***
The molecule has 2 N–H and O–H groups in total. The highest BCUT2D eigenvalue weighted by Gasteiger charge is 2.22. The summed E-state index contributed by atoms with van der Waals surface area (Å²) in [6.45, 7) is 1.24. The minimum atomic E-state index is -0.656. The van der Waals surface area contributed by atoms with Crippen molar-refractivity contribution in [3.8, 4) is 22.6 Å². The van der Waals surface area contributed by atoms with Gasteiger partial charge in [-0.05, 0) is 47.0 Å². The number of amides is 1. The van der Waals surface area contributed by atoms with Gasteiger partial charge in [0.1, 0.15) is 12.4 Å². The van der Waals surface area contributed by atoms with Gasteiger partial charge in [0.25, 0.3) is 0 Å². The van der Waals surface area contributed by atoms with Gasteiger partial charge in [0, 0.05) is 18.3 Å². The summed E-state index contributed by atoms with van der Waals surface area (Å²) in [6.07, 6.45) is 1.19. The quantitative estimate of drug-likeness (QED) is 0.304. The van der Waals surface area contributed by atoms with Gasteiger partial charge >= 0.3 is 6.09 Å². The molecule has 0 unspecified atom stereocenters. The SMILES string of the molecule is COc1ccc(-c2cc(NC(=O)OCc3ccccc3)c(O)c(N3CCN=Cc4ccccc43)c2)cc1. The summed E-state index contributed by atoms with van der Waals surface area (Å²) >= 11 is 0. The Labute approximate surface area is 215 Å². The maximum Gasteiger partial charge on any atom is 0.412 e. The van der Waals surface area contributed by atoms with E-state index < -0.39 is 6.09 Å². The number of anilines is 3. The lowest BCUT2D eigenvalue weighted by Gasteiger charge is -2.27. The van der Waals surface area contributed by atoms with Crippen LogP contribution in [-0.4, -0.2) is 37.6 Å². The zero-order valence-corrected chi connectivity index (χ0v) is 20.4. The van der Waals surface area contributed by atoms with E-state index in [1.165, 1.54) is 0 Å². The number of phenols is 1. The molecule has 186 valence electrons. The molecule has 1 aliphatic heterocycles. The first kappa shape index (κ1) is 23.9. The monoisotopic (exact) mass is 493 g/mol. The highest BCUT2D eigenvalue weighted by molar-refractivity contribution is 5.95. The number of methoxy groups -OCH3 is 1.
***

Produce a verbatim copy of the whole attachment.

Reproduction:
The molecule has 2 N–H and O–H groups in total. The highest BCUT2D eigenvalue weighted by Gasteiger charge is 2.22. The summed E-state index contributed by atoms with van der Waals surface area (Å²) in [6.45, 7) is 1.24. The minimum atomic E-state index is -0.656. The van der Waals surface area contributed by atoms with Crippen molar-refractivity contribution in [3.8, 4) is 22.6 Å². The van der Waals surface area contributed by atoms with Gasteiger partial charge in [-0.05, 0) is 47.0 Å². The number of amides is 1. The van der Waals surface area contributed by atoms with Gasteiger partial charge in [0.1, 0.15) is 12.4 Å². The van der Waals surface area contributed by atoms with Gasteiger partial charge in [0.25, 0.3) is 0 Å². The van der Waals surface area contributed by atoms with Gasteiger partial charge in [0, 0.05) is 18.3 Å². The summed E-state index contributed by atoms with van der Waals surface area (Å²) in [6.07, 6.45) is 1.19. The quantitative estimate of drug-likeness (QED) is 0.304. The van der Waals surface area contributed by atoms with Gasteiger partial charge >= 0.3 is 6.09 Å². The molecule has 0 unspecified atom stereocenters. The SMILES string of the molecule is COc1ccc(-c2cc(NC(=O)OCc3ccccc3)c(O)c(N3CCN=Cc4ccccc43)c2)cc1. The summed E-state index contributed by atoms with van der Waals surface area (Å²) >= 11 is 0. The Labute approximate surface area is 215 Å². The maximum Gasteiger partial charge on any atom is 0.412 e. The van der Waals surface area contributed by atoms with E-state index < -0.39 is 6.09 Å². The number of anilines is 3. The lowest BCUT2D eigenvalue weighted by Gasteiger charge is -2.27. The van der Waals surface area contributed by atoms with Crippen LogP contribution in [-0.4, -0.2) is 37.6 Å². The zero-order valence-corrected chi connectivity index (χ0v) is 20.4. The van der Waals surface area contributed by atoms with E-state index in [1.165, 1.54) is 0 Å². The number of phenols is 1. The molecule has 186 valence electrons. The molecule has 1 aliphatic heterocycles. The first kappa shape index (κ1) is 23.9. The monoisotopic (exact) mass is 493 g/mol. The highest BCUT2D eigenvalue weighted by molar-refractivity contribution is 5.95. The number of methoxy groups -OCH3 is 1.